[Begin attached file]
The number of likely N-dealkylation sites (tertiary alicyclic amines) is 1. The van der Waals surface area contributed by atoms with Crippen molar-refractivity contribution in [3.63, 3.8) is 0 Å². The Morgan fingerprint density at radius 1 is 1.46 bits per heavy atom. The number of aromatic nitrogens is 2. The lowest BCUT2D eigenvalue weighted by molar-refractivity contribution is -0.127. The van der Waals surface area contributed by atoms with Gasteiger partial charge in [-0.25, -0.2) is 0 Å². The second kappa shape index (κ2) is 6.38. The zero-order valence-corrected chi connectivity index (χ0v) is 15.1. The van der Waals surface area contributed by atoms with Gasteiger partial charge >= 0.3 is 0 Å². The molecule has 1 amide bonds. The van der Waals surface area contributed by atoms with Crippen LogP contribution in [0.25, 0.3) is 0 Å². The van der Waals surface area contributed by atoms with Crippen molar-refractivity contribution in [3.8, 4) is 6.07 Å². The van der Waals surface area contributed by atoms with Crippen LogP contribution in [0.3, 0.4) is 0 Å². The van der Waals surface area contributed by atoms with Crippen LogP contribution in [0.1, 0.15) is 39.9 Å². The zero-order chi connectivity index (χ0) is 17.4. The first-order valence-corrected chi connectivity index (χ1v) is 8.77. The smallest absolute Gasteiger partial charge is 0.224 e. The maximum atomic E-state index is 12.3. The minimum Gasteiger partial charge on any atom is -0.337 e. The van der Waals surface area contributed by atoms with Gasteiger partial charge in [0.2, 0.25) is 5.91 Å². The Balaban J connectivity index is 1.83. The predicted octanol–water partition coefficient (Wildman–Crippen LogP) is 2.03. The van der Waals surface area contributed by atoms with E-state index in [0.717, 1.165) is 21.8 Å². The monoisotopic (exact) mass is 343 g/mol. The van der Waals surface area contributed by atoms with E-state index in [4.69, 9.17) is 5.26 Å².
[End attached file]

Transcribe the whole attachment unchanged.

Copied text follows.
The number of likely N-dealkylation sites (tertiary alicyclic amines) is 1. The van der Waals surface area contributed by atoms with Crippen molar-refractivity contribution in [3.63, 3.8) is 0 Å². The Morgan fingerprint density at radius 1 is 1.46 bits per heavy atom. The number of aromatic nitrogens is 2. The lowest BCUT2D eigenvalue weighted by molar-refractivity contribution is -0.127. The van der Waals surface area contributed by atoms with Gasteiger partial charge in [-0.25, -0.2) is 0 Å². The second kappa shape index (κ2) is 6.38. The zero-order valence-corrected chi connectivity index (χ0v) is 15.1. The van der Waals surface area contributed by atoms with Gasteiger partial charge >= 0.3 is 0 Å². The molecule has 1 amide bonds. The van der Waals surface area contributed by atoms with Crippen LogP contribution in [0.25, 0.3) is 0 Å². The van der Waals surface area contributed by atoms with Crippen molar-refractivity contribution in [3.8, 4) is 6.07 Å². The van der Waals surface area contributed by atoms with Crippen LogP contribution in [0.3, 0.4) is 0 Å². The van der Waals surface area contributed by atoms with Crippen LogP contribution in [0.1, 0.15) is 39.9 Å². The zero-order chi connectivity index (χ0) is 17.4. The first-order valence-corrected chi connectivity index (χ1v) is 8.77. The smallest absolute Gasteiger partial charge is 0.224 e. The maximum atomic E-state index is 12.3. The minimum Gasteiger partial charge on any atom is -0.337 e. The van der Waals surface area contributed by atoms with Gasteiger partial charge in [0.2, 0.25) is 5.91 Å². The Balaban J connectivity index is 1.83. The predicted octanol–water partition coefficient (Wildman–Crippen LogP) is 2.03. The van der Waals surface area contributed by atoms with E-state index in [0.717, 1.165) is 21.8 Å². The monoisotopic (exact) mass is 343 g/mol. The van der Waals surface area contributed by atoms with E-state index in [4.69, 9.17) is 5.26 Å².